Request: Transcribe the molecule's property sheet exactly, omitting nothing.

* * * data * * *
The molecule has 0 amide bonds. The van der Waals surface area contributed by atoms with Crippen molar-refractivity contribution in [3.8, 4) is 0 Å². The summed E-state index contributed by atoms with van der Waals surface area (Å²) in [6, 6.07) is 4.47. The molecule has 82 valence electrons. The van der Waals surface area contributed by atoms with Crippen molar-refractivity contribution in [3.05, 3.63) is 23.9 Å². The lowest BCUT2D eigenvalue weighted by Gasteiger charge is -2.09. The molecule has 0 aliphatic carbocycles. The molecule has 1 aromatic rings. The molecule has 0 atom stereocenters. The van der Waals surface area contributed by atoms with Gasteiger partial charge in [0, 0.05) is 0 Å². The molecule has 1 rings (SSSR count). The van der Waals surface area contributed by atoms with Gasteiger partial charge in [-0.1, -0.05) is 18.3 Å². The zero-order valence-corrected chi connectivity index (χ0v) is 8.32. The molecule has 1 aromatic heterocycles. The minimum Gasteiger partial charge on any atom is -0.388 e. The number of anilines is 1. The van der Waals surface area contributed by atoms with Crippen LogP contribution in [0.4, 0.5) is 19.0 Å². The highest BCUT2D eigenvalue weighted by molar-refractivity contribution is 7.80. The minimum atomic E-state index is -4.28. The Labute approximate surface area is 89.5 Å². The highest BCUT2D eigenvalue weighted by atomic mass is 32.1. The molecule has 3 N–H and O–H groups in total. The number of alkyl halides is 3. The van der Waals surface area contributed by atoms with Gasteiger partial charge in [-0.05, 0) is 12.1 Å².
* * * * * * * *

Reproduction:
The molecule has 0 amide bonds. The van der Waals surface area contributed by atoms with Crippen molar-refractivity contribution in [3.8, 4) is 0 Å². The summed E-state index contributed by atoms with van der Waals surface area (Å²) in [6, 6.07) is 4.47. The molecule has 82 valence electrons. The van der Waals surface area contributed by atoms with Crippen molar-refractivity contribution in [3.05, 3.63) is 23.9 Å². The lowest BCUT2D eigenvalue weighted by Gasteiger charge is -2.09. The molecule has 0 aliphatic carbocycles. The molecule has 1 aromatic rings. The molecule has 0 atom stereocenters. The van der Waals surface area contributed by atoms with Gasteiger partial charge in [0, 0.05) is 0 Å². The molecule has 1 rings (SSSR count). The van der Waals surface area contributed by atoms with Gasteiger partial charge in [-0.1, -0.05) is 18.3 Å². The zero-order valence-corrected chi connectivity index (χ0v) is 8.32. The molecule has 1 aromatic heterocycles. The minimum Gasteiger partial charge on any atom is -0.388 e. The number of anilines is 1. The van der Waals surface area contributed by atoms with Crippen LogP contribution in [0.4, 0.5) is 19.0 Å². The highest BCUT2D eigenvalue weighted by molar-refractivity contribution is 7.80. The minimum atomic E-state index is -4.28. The Labute approximate surface area is 89.5 Å². The highest BCUT2D eigenvalue weighted by atomic mass is 32.1. The molecule has 3 N–H and O–H groups in total. The number of alkyl halides is 3. The van der Waals surface area contributed by atoms with Gasteiger partial charge in [-0.05, 0) is 12.1 Å².